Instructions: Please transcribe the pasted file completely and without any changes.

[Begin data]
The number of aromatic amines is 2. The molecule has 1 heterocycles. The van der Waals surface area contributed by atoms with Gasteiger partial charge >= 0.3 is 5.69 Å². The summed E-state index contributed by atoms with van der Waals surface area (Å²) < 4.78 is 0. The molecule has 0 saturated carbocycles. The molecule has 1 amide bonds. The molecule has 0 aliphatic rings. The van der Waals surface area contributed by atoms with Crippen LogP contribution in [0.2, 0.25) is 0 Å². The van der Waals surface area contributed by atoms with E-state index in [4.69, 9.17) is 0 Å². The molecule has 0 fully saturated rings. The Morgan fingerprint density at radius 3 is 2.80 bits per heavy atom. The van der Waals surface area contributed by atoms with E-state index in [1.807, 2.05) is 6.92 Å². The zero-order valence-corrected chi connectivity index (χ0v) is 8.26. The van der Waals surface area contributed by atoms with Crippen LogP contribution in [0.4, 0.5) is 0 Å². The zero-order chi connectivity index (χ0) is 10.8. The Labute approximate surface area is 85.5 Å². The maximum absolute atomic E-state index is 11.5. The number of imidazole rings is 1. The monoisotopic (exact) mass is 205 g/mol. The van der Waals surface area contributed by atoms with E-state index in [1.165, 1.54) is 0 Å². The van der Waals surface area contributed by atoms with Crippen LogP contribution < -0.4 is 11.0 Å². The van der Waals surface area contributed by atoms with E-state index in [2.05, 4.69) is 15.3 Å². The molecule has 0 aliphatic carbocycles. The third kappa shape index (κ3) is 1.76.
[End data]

The number of aromatic amines is 2. The molecule has 1 heterocycles. The van der Waals surface area contributed by atoms with Gasteiger partial charge >= 0.3 is 5.69 Å². The summed E-state index contributed by atoms with van der Waals surface area (Å²) < 4.78 is 0. The molecule has 0 saturated carbocycles. The molecule has 1 amide bonds. The molecule has 0 aliphatic rings. The van der Waals surface area contributed by atoms with Crippen LogP contribution in [0.2, 0.25) is 0 Å². The van der Waals surface area contributed by atoms with E-state index in [4.69, 9.17) is 0 Å². The molecule has 0 fully saturated rings. The Morgan fingerprint density at radius 3 is 2.80 bits per heavy atom. The van der Waals surface area contributed by atoms with E-state index in [1.807, 2.05) is 6.92 Å². The zero-order valence-corrected chi connectivity index (χ0v) is 8.26. The van der Waals surface area contributed by atoms with Crippen LogP contribution in [0.4, 0.5) is 0 Å². The zero-order chi connectivity index (χ0) is 10.8. The Labute approximate surface area is 85.5 Å². The maximum absolute atomic E-state index is 11.5. The number of imidazole rings is 1. The monoisotopic (exact) mass is 205 g/mol. The van der Waals surface area contributed by atoms with E-state index in [1.165, 1.54) is 0 Å². The van der Waals surface area contributed by atoms with Crippen LogP contribution < -0.4 is 11.0 Å². The van der Waals surface area contributed by atoms with E-state index in [2.05, 4.69) is 15.3 Å². The molecule has 0 aliphatic carbocycles. The third kappa shape index (κ3) is 1.76.